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Efficacy of dehydroepiandrosterone to improve ovarian response in women with diminished ovarian reserve: a meta-analysis

Overview of attention for article published in Reproductive Biology and Endocrinology, January 2013
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About this Attention Score

  • Above-average Attention Score compared to outputs of the same age (57th percentile)

Mentioned by

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1 tweeter
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Citations

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52 Mendeley
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Title
Efficacy of dehydroepiandrosterone to improve ovarian response in women with diminished ovarian reserve: a meta-analysis
Published in
Reproductive Biology and Endocrinology, January 2013
DOI 10.1186/1477-7827-11-44
Pubmed ID
Authors

Amarin Narkwichean, Walid Maalouf, Bruce K Campbell, Kannamannadiar Jayaprakasan

Abstract

Women with diminished ovarian reserve often respond poorly to controlled ovarian stimulation resulting in retrieval of fewer oocytes and reduced pregnancy rates. It has been proposed that pre-IVF Dehydroepiandrosterone (DHEA) adjuvant therapy may improve ovarian response and pregnancy rates in women with diminished ovarian reserve. This meta-analysis aims to investigate efficacy of DHEA as an adjuvant to improve ovarian response and IVF outcome in women with diminished ovarian reserve. Electronic databases were searched under the following terms: (DHEA) and (diminished ovarian reserve) and/or (poor response). Studies were included if they reported at least one of the following outcomes; clinical pregnancy rate, number of oocytes retrieved, miscarriage rate. We identified 22 publications determining effects of DHEA in clinical trials. Only 3 controlled studies were eligible for meta-analysis. There was no significant difference in the clinical pregnancy rate and miscarriage rates between women pre-treated with DHEA compared to those without DHEA pre-treatment (RR 1.87, 95% CI 0.96-3.64; and RR 0.59, 95% CI 0.21-1.65, respectively). The number of oocytes retrieved (WMD -1.88, 95% CI -2.08, 1.67; P < 0.001) was significantly lower in the DHEA group. In conclusion, based on the limited available evidence from a total of approximately 200 IVF cycles, there are insufficient data to support a beneficial role of DHEA as an adjuvant to controlled ovarian stimulation in IVF cycle. Well-designed, randomised controlled trials as well as more exact knowledge about DHEA mechanisms of action are needed to support use of DHEA in standard practice for poor-responders.

Twitter Demographics

The data shown below were collected from the profile of 1 tweeter who shared this research output. Click here to find out more about how the information was compiled.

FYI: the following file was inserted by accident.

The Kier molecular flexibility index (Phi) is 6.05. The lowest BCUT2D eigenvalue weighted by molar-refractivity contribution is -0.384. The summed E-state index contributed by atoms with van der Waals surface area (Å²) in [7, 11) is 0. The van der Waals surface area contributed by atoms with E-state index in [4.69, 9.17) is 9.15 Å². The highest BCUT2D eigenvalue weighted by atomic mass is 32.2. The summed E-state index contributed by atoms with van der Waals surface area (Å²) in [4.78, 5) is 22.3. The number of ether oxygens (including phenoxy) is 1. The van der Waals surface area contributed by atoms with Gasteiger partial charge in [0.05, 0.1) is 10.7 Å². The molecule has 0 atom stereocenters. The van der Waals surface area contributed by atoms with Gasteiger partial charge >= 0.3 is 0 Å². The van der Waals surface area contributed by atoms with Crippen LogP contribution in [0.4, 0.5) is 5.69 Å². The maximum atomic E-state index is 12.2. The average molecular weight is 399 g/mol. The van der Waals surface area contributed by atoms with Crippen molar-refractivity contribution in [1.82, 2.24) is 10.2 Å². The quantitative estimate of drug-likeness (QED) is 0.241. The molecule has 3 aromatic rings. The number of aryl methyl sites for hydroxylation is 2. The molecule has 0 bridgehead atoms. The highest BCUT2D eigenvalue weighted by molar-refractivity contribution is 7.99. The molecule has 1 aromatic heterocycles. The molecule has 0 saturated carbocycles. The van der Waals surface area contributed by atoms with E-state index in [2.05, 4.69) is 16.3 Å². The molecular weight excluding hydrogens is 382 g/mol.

Mendeley readers

The data shown below were compiled from readership statistics for 52 Mendeley readers of this research output. Click here to see the associated Mendeley record.

Geographical breakdown

Country Count As %
Unknown 52 100%

Demographic breakdown

Readers by professional status Count As %
Researcher 9 17%
Other 8 15%
Student > Master 8 15%
Student > Ph. D. Student 5 10%
Lecturer > Senior Lecturer 3 6%
Other 10 19%
Unknown 9 17%
Readers by discipline Count As %
Medicine and Dentistry 23 44%
Biochemistry, Genetics and Molecular Biology 5 10%
Nursing and Health Professions 3 6%
Agricultural and Biological Sciences 2 4%
Philosophy 1 2%
Other 4 8%
Unknown 14 27%

Attention Score in Context

This research output has an Altmetric Attention Score of 2. This is our high-level measure of the quality and quantity of online attention that it has received. This Attention Score, as well as the ranking and number of research outputs shown below, was calculated when the research output was last mentioned on 22 April 2014.
All research outputs
#6,744,769
of 12,445,189 outputs
Outputs from Reproductive Biology and Endocrinology
#229
of 498 outputs
Outputs of similar age
#66,900
of 161,951 outputs
Outputs of similar age from Reproductive Biology and Endocrinology
#2
of 4 outputs
Altmetric has tracked 12,445,189 research outputs across all sources so far. This one is in the 44th percentile – i.e., 44% of other outputs scored the same or lower than it.
So far Altmetric has tracked 498 research outputs from this source. They typically receive more attention than average, with a mean Attention Score of 7.6. This one has gotten more attention than average, scoring higher than 53% of its peers.
Older research outputs will score higher simply because they've had more time to accumulate mentions. To account for age we can compare this Altmetric Attention Score to the 161,951 tracked outputs that were published within six weeks on either side of this one in any source. This one has gotten more attention than average, scoring higher than 57% of its contemporaries.
We're also able to compare this research output to 4 others from the same source and published within six weeks on either side of this one. This one has scored higher than 2 of them.